What do you do when your real life relationship ends? If you're anything like Woody and Diane, make a film playing a couple! Tracing a romance from flying sparks to full blown relationship and beyond, this is a film not about love, but about survival after love goes awry. Widely reported to have used their own past partnership as inspiration, Allen's much-loved flick charts his character Alvy's infatuation with the titular Annie. Despite the height difference and the fact that Alvy is most certainly punching above his weight, their chemistry is palpable – admirable considering the demise of their real life love.
Tim Robbins and Morgan Freeman in 'The Shawshank Redemption'
A prison movie centred on the friendship between two men with zero homoerotic undertones is no mean feat, but Robbins and Freeman pull it off with extraordinarily nuanced performances. These men aren't just mates – they are each other's rock, a bond formed quickly and long lasting. It's the quietness of their relationship that's beautiful, and the generosity given to one another by the actors. Casting genius, one might say.
Tom Hanks and Meg Ryan in 'You've Got Mail'
America's sweethearts Tom and Meg first appeared together back on Sleepless in Seattle, but their turn in the hilariously dated but still great You've Got Mail has snatched the rom-com title from Julia Roberts and Richard Gere. The dial up internet hilarity aside, the reason this film hasn't become as obsolete as the technology is the fizzing chemistry between Hanks' corporate sell-out and Ryan's sweet independent business owner. Their attraction on sight is soon compounded by a business rivalry, with swoony eyes turning to steely ire. The problem is, they're falling in love over instant messaging online, unaware of the others' identity. Ahh.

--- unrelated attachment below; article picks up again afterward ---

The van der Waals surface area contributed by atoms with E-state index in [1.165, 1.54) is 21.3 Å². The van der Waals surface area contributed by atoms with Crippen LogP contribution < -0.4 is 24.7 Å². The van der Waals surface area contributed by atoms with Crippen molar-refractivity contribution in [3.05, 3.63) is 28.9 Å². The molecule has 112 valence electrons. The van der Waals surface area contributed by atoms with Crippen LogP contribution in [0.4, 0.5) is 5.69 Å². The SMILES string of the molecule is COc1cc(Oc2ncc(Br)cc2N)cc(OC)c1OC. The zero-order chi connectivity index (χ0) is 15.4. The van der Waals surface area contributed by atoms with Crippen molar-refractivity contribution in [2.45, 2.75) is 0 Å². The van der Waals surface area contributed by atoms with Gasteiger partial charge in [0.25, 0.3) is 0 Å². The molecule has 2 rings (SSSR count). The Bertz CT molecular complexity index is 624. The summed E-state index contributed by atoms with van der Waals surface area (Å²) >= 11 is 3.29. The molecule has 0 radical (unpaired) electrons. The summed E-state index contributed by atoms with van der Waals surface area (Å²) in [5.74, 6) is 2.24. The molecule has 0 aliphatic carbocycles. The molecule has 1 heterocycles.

Bette Midler and Barbara Hershey in 'Beaches'
Surely the greatest film about female friendship ever made? Midler's CC Bloom and her foil and BFF Hillary Whitney are the archetypal odd couple – the former a loud, brash, ambitious New Yorker with frizzy hair, her pal a smooth West Coast WASP with old money and traditional sensibilities. Bette and Barbara play off each other beautifully, from 20-something frolics to deathbed dramatics – oh, and fighting over men, of course. Their bitchy department store bust-up and subsequent reunion are two of the most realistic female-centric scenes on film.
Elizabeth Taylor and Richard Burton in 'Cleopatra'
Before there was Brangelina, there was Taylor and Burton, who famously fell in love on the set of their Roman epic, blitzing both their marriages in the process. Their real life affair was played out in the media, and the public was captivated. When they reunited three years later for a much more subtle performance in Who's Afraid Of Virginia Woolf, away from the controversy and megabucks budgets, their mutual magic was even more obvious, a true example of two actors' styles just clicking.
Buzz Lightyear and Woody the Cowboy in 'Toy Story'